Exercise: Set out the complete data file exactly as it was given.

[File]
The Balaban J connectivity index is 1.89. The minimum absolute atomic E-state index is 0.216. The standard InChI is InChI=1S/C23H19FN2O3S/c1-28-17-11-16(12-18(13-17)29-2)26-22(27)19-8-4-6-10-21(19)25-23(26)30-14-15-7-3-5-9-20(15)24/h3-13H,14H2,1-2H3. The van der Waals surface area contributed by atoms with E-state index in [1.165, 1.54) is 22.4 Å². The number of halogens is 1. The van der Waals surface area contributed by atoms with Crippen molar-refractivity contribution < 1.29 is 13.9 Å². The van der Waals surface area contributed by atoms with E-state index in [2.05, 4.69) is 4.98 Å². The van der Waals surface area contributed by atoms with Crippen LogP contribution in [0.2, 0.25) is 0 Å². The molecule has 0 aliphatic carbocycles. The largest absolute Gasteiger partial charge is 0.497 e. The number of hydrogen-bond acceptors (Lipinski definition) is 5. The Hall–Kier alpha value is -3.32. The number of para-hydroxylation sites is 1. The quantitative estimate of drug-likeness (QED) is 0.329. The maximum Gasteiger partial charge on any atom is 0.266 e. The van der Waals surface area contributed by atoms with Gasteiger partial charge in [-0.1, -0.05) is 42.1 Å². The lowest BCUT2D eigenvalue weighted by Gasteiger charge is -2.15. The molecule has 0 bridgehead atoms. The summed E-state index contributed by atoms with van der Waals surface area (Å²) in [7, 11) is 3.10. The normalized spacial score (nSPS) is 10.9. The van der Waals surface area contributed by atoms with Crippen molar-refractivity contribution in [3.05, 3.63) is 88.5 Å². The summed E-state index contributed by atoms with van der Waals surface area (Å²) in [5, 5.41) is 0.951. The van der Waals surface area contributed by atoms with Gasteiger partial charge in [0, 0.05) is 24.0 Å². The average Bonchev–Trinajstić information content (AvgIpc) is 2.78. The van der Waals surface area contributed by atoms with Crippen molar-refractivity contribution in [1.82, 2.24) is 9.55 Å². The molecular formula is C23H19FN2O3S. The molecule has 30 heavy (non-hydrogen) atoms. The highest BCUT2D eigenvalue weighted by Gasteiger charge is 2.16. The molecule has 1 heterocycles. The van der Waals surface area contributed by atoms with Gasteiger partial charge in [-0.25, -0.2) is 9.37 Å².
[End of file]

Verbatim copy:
The Balaban J connectivity index is 1.89. The minimum absolute atomic E-state index is 0.216. The standard InChI is InChI=1S/C23H19FN2O3S/c1-28-17-11-16(12-18(13-17)29-2)26-22(27)19-8-4-6-10-21(19)25-23(26)30-14-15-7-3-5-9-20(15)24/h3-13H,14H2,1-2H3. The van der Waals surface area contributed by atoms with E-state index in [1.165, 1.54) is 22.4 Å². The number of halogens is 1. The van der Waals surface area contributed by atoms with Crippen molar-refractivity contribution < 1.29 is 13.9 Å². The van der Waals surface area contributed by atoms with E-state index in [2.05, 4.69) is 4.98 Å². The van der Waals surface area contributed by atoms with Crippen LogP contribution in [0.2, 0.25) is 0 Å². The molecule has 0 aliphatic carbocycles. The largest absolute Gasteiger partial charge is 0.497 e. The number of hydrogen-bond acceptors (Lipinski definition) is 5. The Hall–Kier alpha value is -3.32. The number of para-hydroxylation sites is 1. The quantitative estimate of drug-likeness (QED) is 0.329. The maximum Gasteiger partial charge on any atom is 0.266 e. The van der Waals surface area contributed by atoms with Gasteiger partial charge in [-0.1, -0.05) is 42.1 Å². The lowest BCUT2D eigenvalue weighted by Gasteiger charge is -2.15. The molecule has 0 bridgehead atoms. The summed E-state index contributed by atoms with van der Waals surface area (Å²) in [7, 11) is 3.10. The normalized spacial score (nSPS) is 10.9. The van der Waals surface area contributed by atoms with Crippen molar-refractivity contribution in [3.05, 3.63) is 88.5 Å². The summed E-state index contributed by atoms with van der Waals surface area (Å²) in [5, 5.41) is 0.951. The van der Waals surface area contributed by atoms with Gasteiger partial charge in [0, 0.05) is 24.0 Å². The average Bonchev–Trinajstić information content (AvgIpc) is 2.78. The van der Waals surface area contributed by atoms with Crippen molar-refractivity contribution in [1.82, 2.24) is 9.55 Å². The molecular formula is C23H19FN2O3S. The molecule has 30 heavy (non-hydrogen) atoms. The highest BCUT2D eigenvalue weighted by Gasteiger charge is 2.16. The molecule has 1 heterocycles. The van der Waals surface area contributed by atoms with Gasteiger partial charge in [-0.25, -0.2) is 9.37 Å².